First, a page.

# Equalizers in a poset considered as a category

I'm trying to learn some of the basics of category theory, and am stuck on this exercise (from Benjamin Pierce's text):

Show that in a poset considered as a category, the only equalizers are the identity arrows.

Here's an example of where I get confused:

Suppose we have a poset $P =(\{1,2\}, \leq)$ as a category, with arrows $1 \to 1$, $1 \to 2$, and $2 \to 2$. If this claim is true, then $e \colon 1 \to 2$ is not an equalizer of $f,g \colon 2 \to 2$. But how does it not fit the definition of an equalizer? We have $f \circ e = g \circ e$, and $e' \colon 1 \to 2$ is the only arrow such that both $f \circ e' = g \circ e'$ and there is a (unique) arrow $k \colon 1 \to 1$ with $e \circ k = e'$.

I figure I must be misunderstanding something simple, or have setup a bad example, and would really appreciate any help or pointers. Thanks!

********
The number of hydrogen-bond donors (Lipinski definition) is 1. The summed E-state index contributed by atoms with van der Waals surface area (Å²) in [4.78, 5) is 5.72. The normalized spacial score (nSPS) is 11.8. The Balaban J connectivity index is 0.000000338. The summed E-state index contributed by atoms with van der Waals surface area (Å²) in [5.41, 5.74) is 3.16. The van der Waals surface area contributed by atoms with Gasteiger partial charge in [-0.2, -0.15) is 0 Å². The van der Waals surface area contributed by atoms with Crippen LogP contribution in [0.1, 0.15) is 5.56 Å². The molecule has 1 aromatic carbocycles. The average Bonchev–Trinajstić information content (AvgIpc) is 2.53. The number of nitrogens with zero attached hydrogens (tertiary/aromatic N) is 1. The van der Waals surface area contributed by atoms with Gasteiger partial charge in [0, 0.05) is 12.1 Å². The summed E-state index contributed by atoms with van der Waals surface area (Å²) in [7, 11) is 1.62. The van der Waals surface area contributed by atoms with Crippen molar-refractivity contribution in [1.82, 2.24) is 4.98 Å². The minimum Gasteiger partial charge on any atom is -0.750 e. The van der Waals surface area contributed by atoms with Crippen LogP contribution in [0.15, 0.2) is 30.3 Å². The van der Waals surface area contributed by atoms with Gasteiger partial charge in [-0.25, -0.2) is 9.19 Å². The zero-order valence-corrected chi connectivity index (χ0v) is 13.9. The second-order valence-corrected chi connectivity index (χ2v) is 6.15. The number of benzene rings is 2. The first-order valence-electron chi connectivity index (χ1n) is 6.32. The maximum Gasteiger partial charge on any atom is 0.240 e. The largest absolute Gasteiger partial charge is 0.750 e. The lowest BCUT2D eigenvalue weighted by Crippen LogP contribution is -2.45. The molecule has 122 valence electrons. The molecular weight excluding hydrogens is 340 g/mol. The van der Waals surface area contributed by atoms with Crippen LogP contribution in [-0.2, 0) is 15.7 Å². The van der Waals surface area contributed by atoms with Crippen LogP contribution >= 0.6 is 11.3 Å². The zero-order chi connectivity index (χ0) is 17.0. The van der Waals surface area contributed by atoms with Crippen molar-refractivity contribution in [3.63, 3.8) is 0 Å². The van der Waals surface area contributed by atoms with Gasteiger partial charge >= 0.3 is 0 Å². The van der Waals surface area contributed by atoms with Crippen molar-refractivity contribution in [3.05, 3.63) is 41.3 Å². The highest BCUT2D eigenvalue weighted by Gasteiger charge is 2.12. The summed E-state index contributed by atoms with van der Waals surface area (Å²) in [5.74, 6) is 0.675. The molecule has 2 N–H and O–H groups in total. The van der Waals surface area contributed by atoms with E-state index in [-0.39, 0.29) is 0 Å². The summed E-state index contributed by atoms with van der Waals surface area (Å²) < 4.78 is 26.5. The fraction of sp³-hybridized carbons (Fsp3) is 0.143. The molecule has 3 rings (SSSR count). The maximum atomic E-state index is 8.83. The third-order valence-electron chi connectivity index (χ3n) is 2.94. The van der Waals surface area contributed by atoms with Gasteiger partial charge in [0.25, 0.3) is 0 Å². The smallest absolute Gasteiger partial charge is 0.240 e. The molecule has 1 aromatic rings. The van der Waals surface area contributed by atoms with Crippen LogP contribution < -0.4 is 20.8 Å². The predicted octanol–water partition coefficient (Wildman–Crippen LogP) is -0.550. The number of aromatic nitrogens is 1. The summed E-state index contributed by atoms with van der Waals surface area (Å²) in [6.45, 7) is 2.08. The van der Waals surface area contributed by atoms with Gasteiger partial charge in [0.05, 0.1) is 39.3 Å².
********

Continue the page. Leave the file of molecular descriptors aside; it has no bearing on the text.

(The text gives the following definition of an equalizer, which is where I got the names.)

An arrow $e \colon X \to A$ is an equalizer of a pair of arrows $f \colon A \to B$ and $g \colon A \to B$ if (1) $f \circ e = g \circ e$; and (2) whenever $e' \colon X' \to A$ satisfies $f \circ e' = g \circ e'$, there is a unique arrow $k \colon X' \to X$ such that $e \circ k = e'$.

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The equalizer of a pair of identical arrows $f, f : a \to b$ in a category is (isomorphic via a unique isomorphism to) the identity arrow $\text{id}_a : a \to a$. In your situation, the identity arrow equalizes your arrows and it does not factor through $e$ (that is, take $e'$ to be the unique arrow from $2$ to $2$), so $e$ doesn't satisfy the universal property of the equalizer.
Thanks for such a quick answer! I'm trying to understand: does this mean that $1 \to 2$ is an equalizer but is isomorphic to $2 \to 2$? – all-too-human Dec 19 '12 at 7:41
No, it means that $1 \to 2$ is not an equalizer. I've edited to clarify this. – Qiaochu Yuan Dec 19 '12 at 7:44